Wanted north of the border, Jess Carlin resides safely in Mexico. Then he hears his brother was killed in a gunfight with another man. Knowning his brother never carried a gun he heads north to find his brother's killer. After battling bounty hunters he arrives in Rimrock, a town controlled by Luke Starr. Starr is the man he wants but he unable to find any evidence until he is given an item found by his brother's body.
Austin-based band Los Lonely Boys are blazing on Texican Style, a 96-minute concert recorded before a huge, wildly enthusiastic audience in the Texas state capitol in March, 2004. And the brothers Garza do it with what remains rock & roll's most basic and reliable format: the rock guitar trio. True, there's nothing earth-shatteringly original going on here; guitarist Henry, like many others from Texas and everywhere else, is channeling Jimi Hendrix via Stevie Ray Vaughan, with a little Carlos Santana on the side (Jojo is the outstanding bassist, while Ringo--his real name, by the way--plays drums, of course). But Los Lonely Boys bring something else to the party: good singing (all three are capable lead and harmony vocalists), and enough other influences, from Tex-Mex to the Beatles, to forge a distinctive, melodically appealing sound.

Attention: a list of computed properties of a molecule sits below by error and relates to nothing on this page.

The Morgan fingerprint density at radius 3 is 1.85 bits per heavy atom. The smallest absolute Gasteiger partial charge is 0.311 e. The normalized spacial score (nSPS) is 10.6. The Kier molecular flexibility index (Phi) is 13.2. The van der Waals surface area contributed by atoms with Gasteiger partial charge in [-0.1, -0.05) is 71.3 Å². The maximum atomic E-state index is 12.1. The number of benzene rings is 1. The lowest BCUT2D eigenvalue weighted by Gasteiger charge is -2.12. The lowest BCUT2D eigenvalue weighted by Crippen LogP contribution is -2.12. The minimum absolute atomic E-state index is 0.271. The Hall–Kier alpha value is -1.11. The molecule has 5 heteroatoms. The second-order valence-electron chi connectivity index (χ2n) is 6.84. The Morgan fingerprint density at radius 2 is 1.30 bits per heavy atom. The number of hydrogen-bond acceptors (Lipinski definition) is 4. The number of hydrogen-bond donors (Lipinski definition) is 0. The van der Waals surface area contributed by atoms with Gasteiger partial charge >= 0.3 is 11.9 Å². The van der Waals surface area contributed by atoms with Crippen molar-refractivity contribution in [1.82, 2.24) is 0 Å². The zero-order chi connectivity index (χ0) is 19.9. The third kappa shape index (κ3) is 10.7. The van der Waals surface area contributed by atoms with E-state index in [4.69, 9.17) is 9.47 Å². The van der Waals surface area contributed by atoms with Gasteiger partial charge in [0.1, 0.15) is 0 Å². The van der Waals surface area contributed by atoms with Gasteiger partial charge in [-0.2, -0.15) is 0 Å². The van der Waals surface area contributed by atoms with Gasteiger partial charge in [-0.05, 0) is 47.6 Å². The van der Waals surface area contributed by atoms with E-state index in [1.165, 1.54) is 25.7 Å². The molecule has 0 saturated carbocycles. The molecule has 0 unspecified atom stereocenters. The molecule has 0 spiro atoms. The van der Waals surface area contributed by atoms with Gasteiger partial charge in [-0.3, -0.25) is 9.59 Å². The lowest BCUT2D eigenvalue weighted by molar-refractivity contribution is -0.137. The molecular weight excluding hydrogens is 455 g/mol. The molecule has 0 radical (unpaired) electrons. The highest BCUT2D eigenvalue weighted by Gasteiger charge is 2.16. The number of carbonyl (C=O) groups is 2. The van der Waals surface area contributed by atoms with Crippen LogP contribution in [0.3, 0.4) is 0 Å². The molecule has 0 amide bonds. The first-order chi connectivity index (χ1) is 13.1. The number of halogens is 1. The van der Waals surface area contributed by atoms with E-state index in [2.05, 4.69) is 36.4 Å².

A stylish group of San Antonio sophisticates with Mexican heritage try to balance their social lives and the demands of raising a family. But, it’s their shared experience of facing the ongoing challenges of American culture, while still finding ways to honor their heritage and traditions, that bonds these ladies with a connection that runs deeper than friendship.